So far as this reviewer is concerned, this storytelling framework (in SciFi) really began with Gene Roddenberry’s Star Trek: the late 1960’s program practically perfected the formula of disguising elements of that era’s culture into some relatively benign story construct which could be ridiculed, satirized, or picked apart by a meaningful story. (I know some would argue that The Twilight Zone perhaps is owed greater credit, but Zone’s stories often relied more on ‘the twist ending’ to make its point whereas Trek really took on the issue “by the horns” and rode it to the big finish.) Categorically, I state that there’s nothing wrong with spinning yarns more didactic than others; I just wish writers would address these controversial subjects fairly and within the greater context of history than they typically do.
This past week’s Doctor Who titled “Oxygen” took the occasion to harp not so much on commerce as one might initially deduce; instead, the villain is eventually revealed as the all-too-predictable “corporate greed” that gets commonly mislabeled as capitalism to be the guilty culprit, but never trust a screenwriter to get it perfect of his own accord. (I don’t. Never have. Probably never will.)
Now let me say this right up front: I thought “Oxygen” was both brilliant constructed and executed. Don’t get me wrong: I disagreed with so very much of the political and ideological aspects of Jamie Mathieson’s script, but I do try to separate “message” from “narrative” for the purposes of reviewing the merits of any tale. Visually, Chasm Forge’s claustrophobia gives this hour the dark, unrelenting punch it needed to make much of the untenable believable, and the show’s three leads turn in effective, convincing performances of a trio-in-crisis doing what must be done against the odds. (Sure, I wish it could be said about the assorted guest players, too, but none of them were really given anything of substance other than some well-delivered quips.)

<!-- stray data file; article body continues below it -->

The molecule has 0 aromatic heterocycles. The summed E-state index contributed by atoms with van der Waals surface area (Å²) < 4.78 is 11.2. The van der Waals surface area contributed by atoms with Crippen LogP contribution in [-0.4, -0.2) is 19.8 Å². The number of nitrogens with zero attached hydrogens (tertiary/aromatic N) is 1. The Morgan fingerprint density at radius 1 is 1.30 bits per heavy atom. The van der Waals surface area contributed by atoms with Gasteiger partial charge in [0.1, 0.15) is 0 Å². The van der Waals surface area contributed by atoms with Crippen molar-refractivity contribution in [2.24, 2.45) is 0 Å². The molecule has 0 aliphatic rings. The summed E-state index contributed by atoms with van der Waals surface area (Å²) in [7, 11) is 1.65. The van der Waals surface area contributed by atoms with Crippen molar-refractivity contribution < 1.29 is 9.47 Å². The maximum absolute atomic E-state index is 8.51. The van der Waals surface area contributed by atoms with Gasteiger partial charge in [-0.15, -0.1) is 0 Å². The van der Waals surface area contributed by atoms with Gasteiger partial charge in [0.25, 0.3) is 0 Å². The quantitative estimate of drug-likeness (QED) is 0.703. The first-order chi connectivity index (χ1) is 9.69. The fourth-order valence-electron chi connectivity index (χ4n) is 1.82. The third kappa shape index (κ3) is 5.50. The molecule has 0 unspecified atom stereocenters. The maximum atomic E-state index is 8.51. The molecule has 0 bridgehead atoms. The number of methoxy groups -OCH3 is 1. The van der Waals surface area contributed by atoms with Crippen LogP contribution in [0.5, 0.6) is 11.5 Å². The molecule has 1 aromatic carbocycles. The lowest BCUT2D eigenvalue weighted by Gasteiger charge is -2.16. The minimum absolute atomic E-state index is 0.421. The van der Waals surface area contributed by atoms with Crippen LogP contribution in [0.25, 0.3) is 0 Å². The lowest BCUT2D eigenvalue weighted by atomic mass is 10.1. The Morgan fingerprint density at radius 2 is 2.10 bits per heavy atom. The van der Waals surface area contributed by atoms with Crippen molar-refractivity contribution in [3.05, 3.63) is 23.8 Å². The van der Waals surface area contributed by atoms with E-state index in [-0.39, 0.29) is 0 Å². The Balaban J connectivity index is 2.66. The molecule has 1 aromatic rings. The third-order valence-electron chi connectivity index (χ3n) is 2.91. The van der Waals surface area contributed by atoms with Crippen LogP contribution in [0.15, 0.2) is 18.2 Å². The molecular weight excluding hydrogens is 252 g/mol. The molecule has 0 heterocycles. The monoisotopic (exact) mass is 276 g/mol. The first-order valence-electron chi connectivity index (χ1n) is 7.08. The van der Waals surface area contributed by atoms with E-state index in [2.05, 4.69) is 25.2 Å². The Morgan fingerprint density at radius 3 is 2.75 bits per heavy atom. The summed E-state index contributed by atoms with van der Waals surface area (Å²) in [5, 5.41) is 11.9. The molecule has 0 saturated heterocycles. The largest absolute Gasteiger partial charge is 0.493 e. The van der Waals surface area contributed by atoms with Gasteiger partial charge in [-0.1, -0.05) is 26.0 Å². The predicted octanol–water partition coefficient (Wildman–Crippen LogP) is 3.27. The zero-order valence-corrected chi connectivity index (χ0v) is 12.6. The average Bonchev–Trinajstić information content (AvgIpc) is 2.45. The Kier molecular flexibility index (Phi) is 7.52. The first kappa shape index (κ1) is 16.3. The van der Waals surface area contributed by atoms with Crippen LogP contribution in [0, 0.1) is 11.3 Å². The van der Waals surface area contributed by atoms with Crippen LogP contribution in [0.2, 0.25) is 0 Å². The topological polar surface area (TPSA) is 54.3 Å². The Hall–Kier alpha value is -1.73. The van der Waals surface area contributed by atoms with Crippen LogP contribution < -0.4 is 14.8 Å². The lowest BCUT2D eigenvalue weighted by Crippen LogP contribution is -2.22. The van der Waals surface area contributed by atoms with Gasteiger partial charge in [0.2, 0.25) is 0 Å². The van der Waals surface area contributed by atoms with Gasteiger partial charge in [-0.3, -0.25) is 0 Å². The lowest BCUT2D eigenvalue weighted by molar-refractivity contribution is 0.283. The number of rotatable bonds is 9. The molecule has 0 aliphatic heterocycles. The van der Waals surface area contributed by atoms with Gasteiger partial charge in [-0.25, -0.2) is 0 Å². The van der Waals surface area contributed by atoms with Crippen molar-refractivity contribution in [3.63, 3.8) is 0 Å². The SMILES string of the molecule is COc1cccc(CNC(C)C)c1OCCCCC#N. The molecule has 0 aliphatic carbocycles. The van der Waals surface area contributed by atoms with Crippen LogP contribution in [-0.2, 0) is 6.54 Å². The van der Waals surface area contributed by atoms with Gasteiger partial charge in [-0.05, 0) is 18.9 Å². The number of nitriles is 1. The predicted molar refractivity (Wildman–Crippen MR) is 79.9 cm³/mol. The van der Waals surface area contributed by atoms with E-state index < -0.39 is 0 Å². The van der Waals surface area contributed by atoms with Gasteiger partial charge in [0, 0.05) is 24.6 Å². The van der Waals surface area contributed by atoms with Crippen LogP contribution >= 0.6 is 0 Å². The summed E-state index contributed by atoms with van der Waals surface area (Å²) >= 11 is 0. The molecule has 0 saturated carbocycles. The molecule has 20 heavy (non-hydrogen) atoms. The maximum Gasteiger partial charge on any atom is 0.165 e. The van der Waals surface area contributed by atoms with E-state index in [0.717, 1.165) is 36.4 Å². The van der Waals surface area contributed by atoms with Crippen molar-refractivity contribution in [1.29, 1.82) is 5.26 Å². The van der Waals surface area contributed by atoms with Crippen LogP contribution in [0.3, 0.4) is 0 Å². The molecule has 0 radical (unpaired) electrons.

Sadly, that’s a kinda/sorta predictable turn for an otherwise stellar hour. Far too many movies and TV shows have already scored marks by attacking/satirizing/maligning capitalism, so much so that this episode’s central idea – crewmembers are “charged” for oxygen, hence the title – has probably been the punch line of far too many jokes worth mentioning. But where there’s an axe to grind there’s probably not a screenwriter too far behind, and “Oxygen” ends up a little short of breath in that regard.
Still, Mathieson doesn’t disappoint as a late-breaking development – one that’s not fully revealed until the tale’s closing moments – that spells certain doom for the Doctor: he hasn’t escaped his tour of the final frontier without injury, and I would imagine this is just one of the first dominoes to fall on the path to regeneration.
I understand perfectly well that Doctor Who is the product of an entertainment company housed deep within a socialist enclave, but the constant swipes at capitalism in “Oxygen” left a bad taste in my mouth. I “get” that – as socialists – not everyone agrees with the benefits of capitalism, but essentially making the most successful course of commerce in the history of mankind into the enemy works perfectly fine as a set-up: no need to keep beating your drum, BBC writers. We get it. You don’t like it. Well, it doesn’t much care for you, either.